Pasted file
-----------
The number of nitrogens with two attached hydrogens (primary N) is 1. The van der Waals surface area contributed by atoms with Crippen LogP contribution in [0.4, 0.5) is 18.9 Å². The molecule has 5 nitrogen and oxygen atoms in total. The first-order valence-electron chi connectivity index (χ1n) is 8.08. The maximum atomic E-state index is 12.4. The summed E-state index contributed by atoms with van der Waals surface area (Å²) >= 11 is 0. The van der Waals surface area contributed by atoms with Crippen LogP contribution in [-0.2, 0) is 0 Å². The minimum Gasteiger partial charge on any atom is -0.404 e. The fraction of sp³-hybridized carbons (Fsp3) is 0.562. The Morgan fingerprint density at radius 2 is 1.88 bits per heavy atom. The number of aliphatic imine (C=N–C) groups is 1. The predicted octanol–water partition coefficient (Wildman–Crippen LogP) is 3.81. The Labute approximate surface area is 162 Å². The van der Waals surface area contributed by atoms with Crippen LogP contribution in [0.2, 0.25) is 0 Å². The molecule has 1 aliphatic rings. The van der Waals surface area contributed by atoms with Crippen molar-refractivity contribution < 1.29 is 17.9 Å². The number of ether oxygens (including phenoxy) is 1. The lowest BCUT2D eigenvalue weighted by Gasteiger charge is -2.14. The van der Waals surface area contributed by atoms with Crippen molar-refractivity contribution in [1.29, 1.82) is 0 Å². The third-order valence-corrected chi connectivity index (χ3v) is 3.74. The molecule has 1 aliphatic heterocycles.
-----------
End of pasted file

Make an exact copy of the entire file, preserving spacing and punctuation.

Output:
The number of nitrogens with two attached hydrogens (primary N) is 1. The van der Waals surface area contributed by atoms with Crippen LogP contribution in [0.4, 0.5) is 18.9 Å². The molecule has 5 nitrogen and oxygen atoms in total. The first-order valence-electron chi connectivity index (χ1n) is 8.08. The maximum atomic E-state index is 12.4. The summed E-state index contributed by atoms with van der Waals surface area (Å²) >= 11 is 0. The van der Waals surface area contributed by atoms with Crippen LogP contribution in [-0.2, 0) is 0 Å². The minimum Gasteiger partial charge on any atom is -0.404 e. The fraction of sp³-hybridized carbons (Fsp3) is 0.562. The Morgan fingerprint density at radius 2 is 1.88 bits per heavy atom. The number of aliphatic imine (C=N–C) groups is 1. The predicted octanol–water partition coefficient (Wildman–Crippen LogP) is 3.81. The Labute approximate surface area is 162 Å². The van der Waals surface area contributed by atoms with Crippen LogP contribution in [0.2, 0.25) is 0 Å². The molecule has 1 aliphatic rings. The van der Waals surface area contributed by atoms with Crippen molar-refractivity contribution < 1.29 is 17.9 Å². The number of ether oxygens (including phenoxy) is 1. The lowest BCUT2D eigenvalue weighted by Gasteiger charge is -2.14. The van der Waals surface area contributed by atoms with Crippen molar-refractivity contribution in [1.29, 1.82) is 0 Å². The third-order valence-corrected chi connectivity index (χ3v) is 3.74. The molecule has 1 aliphatic heterocycles.